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Lake of Fire


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#1 Peter Moretti

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Posted 14 October 2007 - 06:41 AM

I just saw "Lake of Fire." Very powerful and beautifully shot, IMHO. But there were some effects that I'm curious about.

First, the DOF was extremely shallow. But every now and then it would widen considerably for about half a second and then go back to very shallow. It almost looked like auto-focus going in, out and back into focus, but that wasn't what was happening. I'm also wondering if the DOF shallowness was enhanced in post production or solely resulted from camera, lens, lighting and settings choices.

Second, there was a noticeable amount of grain in some shots. But it didn't look natural for film or video, but rather an effect. Perhaps it was from a vibrating 35mm adapter, but I really have no idea.

Third, there were a lot of quick zooms in and out. (I found these pretty distracting to be honest.) I'm wondering if they were done while shooting or in post. They were so consistent in terms of speed and magnification that I'd venture to say that they were done in post production. But I couldn't see any loss in resolution, so again, I'm asking more trained and experienced eyes to comment ;).

Any one else see this film and care to comment? Thanks!
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#2 Joseph Arch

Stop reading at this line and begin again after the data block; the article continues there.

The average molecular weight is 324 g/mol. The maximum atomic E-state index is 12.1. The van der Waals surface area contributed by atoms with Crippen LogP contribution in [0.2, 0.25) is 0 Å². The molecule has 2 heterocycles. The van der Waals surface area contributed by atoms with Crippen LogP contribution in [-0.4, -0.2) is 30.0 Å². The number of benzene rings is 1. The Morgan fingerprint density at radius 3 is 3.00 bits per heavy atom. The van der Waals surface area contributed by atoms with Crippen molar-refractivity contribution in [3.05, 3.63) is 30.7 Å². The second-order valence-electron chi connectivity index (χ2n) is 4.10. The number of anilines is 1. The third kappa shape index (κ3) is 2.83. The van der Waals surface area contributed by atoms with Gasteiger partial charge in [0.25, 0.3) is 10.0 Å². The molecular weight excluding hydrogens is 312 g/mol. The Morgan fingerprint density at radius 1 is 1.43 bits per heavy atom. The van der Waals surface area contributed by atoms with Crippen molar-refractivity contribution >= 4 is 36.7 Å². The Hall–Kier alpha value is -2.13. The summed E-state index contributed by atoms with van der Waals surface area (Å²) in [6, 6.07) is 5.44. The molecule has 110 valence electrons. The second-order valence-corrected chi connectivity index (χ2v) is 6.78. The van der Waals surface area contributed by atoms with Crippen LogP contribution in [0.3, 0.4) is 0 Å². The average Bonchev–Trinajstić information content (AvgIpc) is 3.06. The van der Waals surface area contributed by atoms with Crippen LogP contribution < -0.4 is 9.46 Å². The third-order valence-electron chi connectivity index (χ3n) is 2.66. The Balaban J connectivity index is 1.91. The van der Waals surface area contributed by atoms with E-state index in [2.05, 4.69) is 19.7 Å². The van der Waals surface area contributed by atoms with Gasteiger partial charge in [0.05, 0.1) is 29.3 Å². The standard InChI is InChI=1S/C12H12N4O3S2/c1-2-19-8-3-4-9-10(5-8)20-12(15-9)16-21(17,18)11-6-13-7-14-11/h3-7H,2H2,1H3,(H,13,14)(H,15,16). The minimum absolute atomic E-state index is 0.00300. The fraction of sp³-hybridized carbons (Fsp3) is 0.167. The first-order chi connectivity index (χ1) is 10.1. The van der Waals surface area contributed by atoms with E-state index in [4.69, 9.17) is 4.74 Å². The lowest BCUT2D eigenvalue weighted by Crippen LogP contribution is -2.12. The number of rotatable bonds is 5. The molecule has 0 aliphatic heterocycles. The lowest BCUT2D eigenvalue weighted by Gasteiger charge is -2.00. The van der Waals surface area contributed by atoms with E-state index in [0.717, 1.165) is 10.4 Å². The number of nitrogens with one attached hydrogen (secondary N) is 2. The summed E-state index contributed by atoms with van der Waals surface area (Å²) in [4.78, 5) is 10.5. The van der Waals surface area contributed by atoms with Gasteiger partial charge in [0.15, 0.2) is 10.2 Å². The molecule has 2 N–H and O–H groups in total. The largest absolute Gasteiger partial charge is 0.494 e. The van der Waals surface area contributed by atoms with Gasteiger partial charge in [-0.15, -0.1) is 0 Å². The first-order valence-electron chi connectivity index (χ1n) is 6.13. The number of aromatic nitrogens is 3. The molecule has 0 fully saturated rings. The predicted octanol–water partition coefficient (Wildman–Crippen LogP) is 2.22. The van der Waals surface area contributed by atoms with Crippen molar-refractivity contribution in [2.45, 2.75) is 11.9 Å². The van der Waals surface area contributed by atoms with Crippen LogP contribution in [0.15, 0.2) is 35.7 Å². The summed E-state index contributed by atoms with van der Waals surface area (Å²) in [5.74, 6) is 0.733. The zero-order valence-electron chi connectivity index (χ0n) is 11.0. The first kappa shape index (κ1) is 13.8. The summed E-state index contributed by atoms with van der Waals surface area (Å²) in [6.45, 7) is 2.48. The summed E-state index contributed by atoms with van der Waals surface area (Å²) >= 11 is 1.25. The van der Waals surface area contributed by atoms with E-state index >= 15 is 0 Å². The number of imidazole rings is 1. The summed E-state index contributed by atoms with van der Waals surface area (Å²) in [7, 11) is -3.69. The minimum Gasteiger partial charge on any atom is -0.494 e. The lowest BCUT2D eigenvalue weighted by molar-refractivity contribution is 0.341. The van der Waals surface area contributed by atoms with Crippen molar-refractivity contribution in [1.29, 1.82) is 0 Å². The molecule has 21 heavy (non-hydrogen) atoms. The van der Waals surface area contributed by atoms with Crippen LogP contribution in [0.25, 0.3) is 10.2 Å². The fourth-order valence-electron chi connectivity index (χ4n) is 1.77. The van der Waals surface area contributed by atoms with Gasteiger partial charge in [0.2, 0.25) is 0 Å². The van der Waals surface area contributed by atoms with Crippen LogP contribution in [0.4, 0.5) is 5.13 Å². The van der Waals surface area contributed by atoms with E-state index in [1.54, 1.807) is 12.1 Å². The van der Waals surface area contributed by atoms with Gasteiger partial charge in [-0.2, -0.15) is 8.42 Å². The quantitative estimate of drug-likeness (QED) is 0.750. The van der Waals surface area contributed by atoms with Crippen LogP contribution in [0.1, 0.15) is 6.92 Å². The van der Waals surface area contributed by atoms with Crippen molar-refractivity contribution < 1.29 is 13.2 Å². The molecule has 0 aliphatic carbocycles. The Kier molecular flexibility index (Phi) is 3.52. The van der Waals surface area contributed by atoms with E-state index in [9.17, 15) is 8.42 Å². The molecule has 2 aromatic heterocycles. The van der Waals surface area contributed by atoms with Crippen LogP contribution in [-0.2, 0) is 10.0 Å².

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Posted 14 August 2008 - 01:10 AM

I am also curious about this. I will try and upload a video clip and see what the experts say.

It's in B&W so it was hard to tell if they used a 35mm or a converter.
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#3 Brad Grimmett

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Posted 15 August 2008 - 12:20 AM

It wasn't a 35mm adapter. He shot for like 10-12 years, so they didn't even exist when he started.

I think the quick zooms were done while shooting. They don't look like a post effect at all to me.
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#4 Joseph Arch

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Posted 18 August 2008 - 12:44 PM

10-12 years???

I am surprised they kicked him off from editing American history X. I met the marketing lady for the film at a festival and she said to me that he completely sabotaged the film, in her own words.

I personally think the man's a genious. American history X is a work of art.
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